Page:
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Steve Jobs’ Philosophy of Life

Everyone knows that Steve Jobs was a superlative businessman who created fabulous products that substantially changed the world. But he was much more than that. He was a businessman-philosopher, and the philosophy he embraced was the fundamental cause of his remarkable productivity, success, and happiness.

What was important to Jobs was not making money per se, but the process of creation. “Being the richest man in the cemetery doesn’t matter to me,” he said. “Going to bed at night saying we’ve done something wonderful . . . that’s what matters to me.”

Doing something wonderful, in Jobs’ view, doesn’t mean doing something that others regard as worthy; it means doing what you love and pursuing a career that makes you happy. As he put it:

Your work is going to fill a large part of your life, and the only way to be truly satisfied is to do what you believe is great work. And the only way to do great work is to love what you do. If you haven’t found it yet, keep looking. Don’t settle. As with all matters of the heart, you’ll know when you find it. And, like any great relationship, it just gets better and better as the years roll on. So keep looking until you find it. Don’t settle.

To succeed in your chosen career, said Jobs, you must not accept ideas without truly understanding them. “To [do] something really well, you have to get it. You have to really grok what it’s all about. It takes a passionate commitment to really thoroughly understand something, chew it up, not just quickly swallow it. Most people don’t take the time to do that.”

Jobs eschewed what Ayn Rand called second-handedness: unthinking acceptance of the views of others. He embraced first-handedness or independent thinking: a primary orientation not toward others’ opinions, but toward reality as you see it. “Don’t be trapped by dogma—which is living with the results of other people’s thinking. Don’t let the noise of others’ opinions drown out your own inner voice,” he advised.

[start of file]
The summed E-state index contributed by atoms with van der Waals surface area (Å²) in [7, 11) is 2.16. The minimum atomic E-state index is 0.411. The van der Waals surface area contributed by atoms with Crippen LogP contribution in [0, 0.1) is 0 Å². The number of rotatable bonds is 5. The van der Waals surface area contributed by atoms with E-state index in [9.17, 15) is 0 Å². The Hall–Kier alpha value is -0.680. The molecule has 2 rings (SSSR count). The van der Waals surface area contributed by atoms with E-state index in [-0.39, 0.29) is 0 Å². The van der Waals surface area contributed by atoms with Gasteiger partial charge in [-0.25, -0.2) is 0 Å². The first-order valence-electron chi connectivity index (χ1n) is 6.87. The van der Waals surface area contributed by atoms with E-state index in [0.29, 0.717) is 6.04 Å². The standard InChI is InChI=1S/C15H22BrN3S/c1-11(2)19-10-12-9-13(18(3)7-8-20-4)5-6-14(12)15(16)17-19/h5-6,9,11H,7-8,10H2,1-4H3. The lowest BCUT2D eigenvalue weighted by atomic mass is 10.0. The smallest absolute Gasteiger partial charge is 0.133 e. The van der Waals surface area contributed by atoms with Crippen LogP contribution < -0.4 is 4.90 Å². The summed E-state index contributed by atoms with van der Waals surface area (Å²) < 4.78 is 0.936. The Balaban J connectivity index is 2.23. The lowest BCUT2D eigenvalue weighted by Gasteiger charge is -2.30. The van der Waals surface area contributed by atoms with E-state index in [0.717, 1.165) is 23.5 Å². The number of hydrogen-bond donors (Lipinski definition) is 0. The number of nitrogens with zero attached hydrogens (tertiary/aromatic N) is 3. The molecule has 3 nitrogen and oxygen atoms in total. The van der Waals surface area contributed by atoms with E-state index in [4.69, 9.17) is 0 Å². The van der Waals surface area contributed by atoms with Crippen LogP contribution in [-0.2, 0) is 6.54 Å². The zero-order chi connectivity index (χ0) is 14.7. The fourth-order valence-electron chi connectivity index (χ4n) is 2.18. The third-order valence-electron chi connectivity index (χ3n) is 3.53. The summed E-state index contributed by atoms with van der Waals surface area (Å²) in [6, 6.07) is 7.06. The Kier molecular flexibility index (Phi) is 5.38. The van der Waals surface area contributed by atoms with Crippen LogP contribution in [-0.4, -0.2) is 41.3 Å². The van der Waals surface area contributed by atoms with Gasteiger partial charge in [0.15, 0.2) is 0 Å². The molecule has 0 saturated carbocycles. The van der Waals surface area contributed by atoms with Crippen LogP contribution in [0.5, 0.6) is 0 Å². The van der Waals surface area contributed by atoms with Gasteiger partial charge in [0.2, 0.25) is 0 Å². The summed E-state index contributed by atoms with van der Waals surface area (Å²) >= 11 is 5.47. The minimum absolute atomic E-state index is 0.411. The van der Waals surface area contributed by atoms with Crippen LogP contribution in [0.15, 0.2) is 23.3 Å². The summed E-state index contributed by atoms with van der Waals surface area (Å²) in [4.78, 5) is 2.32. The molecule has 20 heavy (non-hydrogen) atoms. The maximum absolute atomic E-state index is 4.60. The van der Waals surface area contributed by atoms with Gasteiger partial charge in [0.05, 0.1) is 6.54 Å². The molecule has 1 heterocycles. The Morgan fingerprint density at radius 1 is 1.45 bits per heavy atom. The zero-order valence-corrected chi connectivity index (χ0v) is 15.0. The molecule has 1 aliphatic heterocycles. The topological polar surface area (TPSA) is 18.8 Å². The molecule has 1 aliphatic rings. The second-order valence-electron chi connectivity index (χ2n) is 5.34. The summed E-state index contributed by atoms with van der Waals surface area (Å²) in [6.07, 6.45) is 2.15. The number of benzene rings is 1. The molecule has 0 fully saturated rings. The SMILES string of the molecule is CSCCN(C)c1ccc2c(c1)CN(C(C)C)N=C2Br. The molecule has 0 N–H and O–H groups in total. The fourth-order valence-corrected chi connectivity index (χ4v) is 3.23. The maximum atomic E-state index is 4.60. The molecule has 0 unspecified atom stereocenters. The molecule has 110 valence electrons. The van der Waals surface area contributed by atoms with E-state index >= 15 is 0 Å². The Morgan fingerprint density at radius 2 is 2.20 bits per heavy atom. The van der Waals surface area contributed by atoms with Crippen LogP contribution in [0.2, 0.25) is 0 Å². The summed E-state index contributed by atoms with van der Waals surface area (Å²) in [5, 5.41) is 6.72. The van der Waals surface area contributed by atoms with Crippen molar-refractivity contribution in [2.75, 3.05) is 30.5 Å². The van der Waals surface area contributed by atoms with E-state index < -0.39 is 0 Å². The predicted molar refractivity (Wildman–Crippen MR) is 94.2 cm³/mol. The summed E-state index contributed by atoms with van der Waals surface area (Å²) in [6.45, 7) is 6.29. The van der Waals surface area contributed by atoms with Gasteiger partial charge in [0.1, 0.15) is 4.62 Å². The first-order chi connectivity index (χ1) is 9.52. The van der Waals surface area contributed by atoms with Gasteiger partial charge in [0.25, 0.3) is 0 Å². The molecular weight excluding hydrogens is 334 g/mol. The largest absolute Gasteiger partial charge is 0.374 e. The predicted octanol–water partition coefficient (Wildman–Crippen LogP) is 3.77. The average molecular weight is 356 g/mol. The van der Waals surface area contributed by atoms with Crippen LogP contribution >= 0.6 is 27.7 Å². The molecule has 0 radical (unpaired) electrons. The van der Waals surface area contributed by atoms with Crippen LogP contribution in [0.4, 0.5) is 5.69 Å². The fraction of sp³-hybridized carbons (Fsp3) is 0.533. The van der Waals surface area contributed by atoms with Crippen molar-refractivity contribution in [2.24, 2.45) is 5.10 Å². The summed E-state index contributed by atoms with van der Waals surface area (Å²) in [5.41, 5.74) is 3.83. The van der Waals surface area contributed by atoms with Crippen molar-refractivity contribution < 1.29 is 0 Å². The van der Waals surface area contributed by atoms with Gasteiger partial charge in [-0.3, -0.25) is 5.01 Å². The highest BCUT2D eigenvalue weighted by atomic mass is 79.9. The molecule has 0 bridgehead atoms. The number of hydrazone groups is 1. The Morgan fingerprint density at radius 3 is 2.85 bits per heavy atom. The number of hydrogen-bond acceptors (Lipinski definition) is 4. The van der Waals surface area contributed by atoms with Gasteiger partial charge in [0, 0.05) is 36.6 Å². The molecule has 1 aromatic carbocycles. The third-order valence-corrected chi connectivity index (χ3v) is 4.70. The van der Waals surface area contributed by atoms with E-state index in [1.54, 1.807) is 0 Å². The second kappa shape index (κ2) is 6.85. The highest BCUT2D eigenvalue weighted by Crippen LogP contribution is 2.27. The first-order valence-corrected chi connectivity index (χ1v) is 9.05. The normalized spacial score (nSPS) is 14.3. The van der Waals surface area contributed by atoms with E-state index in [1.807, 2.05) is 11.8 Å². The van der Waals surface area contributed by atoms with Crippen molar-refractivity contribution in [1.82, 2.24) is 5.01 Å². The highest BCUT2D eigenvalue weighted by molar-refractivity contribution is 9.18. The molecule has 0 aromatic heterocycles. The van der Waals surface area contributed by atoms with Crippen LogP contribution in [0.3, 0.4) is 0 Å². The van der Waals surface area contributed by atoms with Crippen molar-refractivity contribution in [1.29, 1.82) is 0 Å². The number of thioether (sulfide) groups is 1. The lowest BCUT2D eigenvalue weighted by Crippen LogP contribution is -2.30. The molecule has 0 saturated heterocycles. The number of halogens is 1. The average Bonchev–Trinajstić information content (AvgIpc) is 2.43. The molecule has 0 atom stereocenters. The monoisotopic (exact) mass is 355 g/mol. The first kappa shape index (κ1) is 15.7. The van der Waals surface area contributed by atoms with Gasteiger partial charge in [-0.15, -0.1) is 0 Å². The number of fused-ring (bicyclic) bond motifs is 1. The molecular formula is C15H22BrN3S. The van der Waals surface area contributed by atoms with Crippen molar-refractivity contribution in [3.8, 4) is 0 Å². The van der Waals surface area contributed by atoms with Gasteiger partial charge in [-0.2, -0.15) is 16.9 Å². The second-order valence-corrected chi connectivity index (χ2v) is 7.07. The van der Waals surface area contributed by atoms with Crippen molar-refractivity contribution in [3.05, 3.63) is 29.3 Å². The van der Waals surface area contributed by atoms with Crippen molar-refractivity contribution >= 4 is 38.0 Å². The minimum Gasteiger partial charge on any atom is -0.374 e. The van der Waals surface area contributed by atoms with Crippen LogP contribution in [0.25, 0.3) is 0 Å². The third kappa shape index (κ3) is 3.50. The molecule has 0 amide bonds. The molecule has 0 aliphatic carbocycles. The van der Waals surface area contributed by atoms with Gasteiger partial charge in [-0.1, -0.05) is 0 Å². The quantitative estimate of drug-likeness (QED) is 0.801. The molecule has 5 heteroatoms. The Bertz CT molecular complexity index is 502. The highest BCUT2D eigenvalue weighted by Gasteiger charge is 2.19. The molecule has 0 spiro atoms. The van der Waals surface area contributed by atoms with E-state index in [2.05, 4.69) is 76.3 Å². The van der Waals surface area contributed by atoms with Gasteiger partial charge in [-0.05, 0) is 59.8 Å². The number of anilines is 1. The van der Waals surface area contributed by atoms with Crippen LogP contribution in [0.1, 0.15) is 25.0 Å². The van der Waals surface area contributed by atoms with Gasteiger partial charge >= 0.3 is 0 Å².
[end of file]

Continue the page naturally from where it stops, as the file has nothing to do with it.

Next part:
Jobs’ views were not arbitrary or floating; they were grounded in and arose from his recognition of the absolutism of reality, the preciousness of life, and the inevitability of death. As he explained: “No one wants to die. Even people who want to go to heaven don’t want to die to get there. And yet death is the destination we all share. No one has ever escaped it. And that is as it should be, because death is very likely the single best invention of life. It is life’s change agent.” He elaborated:

When I was 17, I read a quote that went something like, “If you live each day as if it was your last, someday you’ll most certainly be right.” It made an impression on me, and since then, for the past 33 years, I have looked in the mirror every morning and asked myself, “If today were the last day of my life, would I want to do what I am about to do today?” And whenever the answer has been “No” for too many days in a row, I know I need to change something.

In sum, Jobs’ philosophy holds that what matters most is figuring out what you love to do, passionately pursuing a career in that area, committing yourself to thoroughly understanding it, always going by your own judgment, monitoring how you spend your time, and continually adjusting your activities in order to achieve the greatest happiness possible.

We’ve seen the fruits of these ideas in Jobs’ life. Imagine what we’d see if his philosophy became as widely embraced as his other products.

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Craig Biddle

Craig Biddle is the editor of The Objective Standard and the author of Loving Life: The Morality of Self-Interest and the Facts that Support It, a highly concretized, systematic introduction to Ayn Rand’s ethics. His forthcoming book, Thinking in Principles: The Science of Selfishness, is about how most effectively to use one’s mind in the service of one’s life, liberty, and happiness. In addition to writing, he teaches seminars on ethical and epistemological issues from an Objectivist perspective. His website is www.CraigBiddle.com.


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